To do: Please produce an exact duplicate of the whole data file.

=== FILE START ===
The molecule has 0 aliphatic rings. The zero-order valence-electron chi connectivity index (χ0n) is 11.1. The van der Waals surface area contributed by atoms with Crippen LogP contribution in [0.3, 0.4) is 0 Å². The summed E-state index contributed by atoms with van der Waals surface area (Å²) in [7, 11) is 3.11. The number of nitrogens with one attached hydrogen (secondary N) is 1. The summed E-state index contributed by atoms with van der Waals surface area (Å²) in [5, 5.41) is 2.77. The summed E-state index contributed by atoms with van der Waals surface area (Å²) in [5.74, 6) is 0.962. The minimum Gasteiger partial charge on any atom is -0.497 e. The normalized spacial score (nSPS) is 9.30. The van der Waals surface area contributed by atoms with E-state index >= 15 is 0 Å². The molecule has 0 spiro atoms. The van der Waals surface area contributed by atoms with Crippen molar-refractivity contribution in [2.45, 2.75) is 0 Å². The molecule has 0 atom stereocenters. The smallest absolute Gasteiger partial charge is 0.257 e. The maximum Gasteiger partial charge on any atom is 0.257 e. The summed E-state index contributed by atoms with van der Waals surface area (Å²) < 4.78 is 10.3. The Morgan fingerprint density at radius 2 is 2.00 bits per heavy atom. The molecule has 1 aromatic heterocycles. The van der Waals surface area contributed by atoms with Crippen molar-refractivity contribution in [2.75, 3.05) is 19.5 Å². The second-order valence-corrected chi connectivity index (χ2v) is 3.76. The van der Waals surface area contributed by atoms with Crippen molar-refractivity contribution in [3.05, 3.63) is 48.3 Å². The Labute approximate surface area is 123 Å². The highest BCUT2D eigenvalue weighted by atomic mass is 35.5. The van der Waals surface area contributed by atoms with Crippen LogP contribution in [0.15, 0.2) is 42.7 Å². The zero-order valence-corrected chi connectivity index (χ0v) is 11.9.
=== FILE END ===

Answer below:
The molecule has 0 aliphatic rings. The zero-order valence-electron chi connectivity index (χ0n) is 11.1. The van der Waals surface area contributed by atoms with Crippen LogP contribution in [0.3, 0.4) is 0 Å². The summed E-state index contributed by atoms with van der Waals surface area (Å²) in [7, 11) is 3.11. The number of nitrogens with one attached hydrogen (secondary N) is 1. The summed E-state index contributed by atoms with van der Waals surface area (Å²) in [5, 5.41) is 2.77. The summed E-state index contributed by atoms with van der Waals surface area (Å²) in [5.74, 6) is 0.962. The minimum Gasteiger partial charge on any atom is -0.497 e. The normalized spacial score (nSPS) is 9.30. The van der Waals surface area contributed by atoms with E-state index >= 15 is 0 Å². The molecule has 0 spiro atoms. The van der Waals surface area contributed by atoms with Crippen molar-refractivity contribution in [2.45, 2.75) is 0 Å². The molecule has 0 atom stereocenters. The smallest absolute Gasteiger partial charge is 0.257 e. The maximum Gasteiger partial charge on any atom is 0.257 e. The summed E-state index contributed by atoms with van der Waals surface area (Å²) < 4.78 is 10.3. The Morgan fingerprint density at radius 2 is 2.00 bits per heavy atom. The molecule has 1 aromatic heterocycles. The van der Waals surface area contributed by atoms with Crippen molar-refractivity contribution in [2.75, 3.05) is 19.5 Å². The second-order valence-corrected chi connectivity index (χ2v) is 3.76. The van der Waals surface area contributed by atoms with Crippen molar-refractivity contribution in [3.05, 3.63) is 48.3 Å². The Labute approximate surface area is 123 Å². The highest BCUT2D eigenvalue weighted by atomic mass is 35.5. The van der Waals surface area contributed by atoms with Crippen LogP contribution in [0.15, 0.2) is 42.7 Å². The zero-order valence-corrected chi connectivity index (χ0v) is 11.9.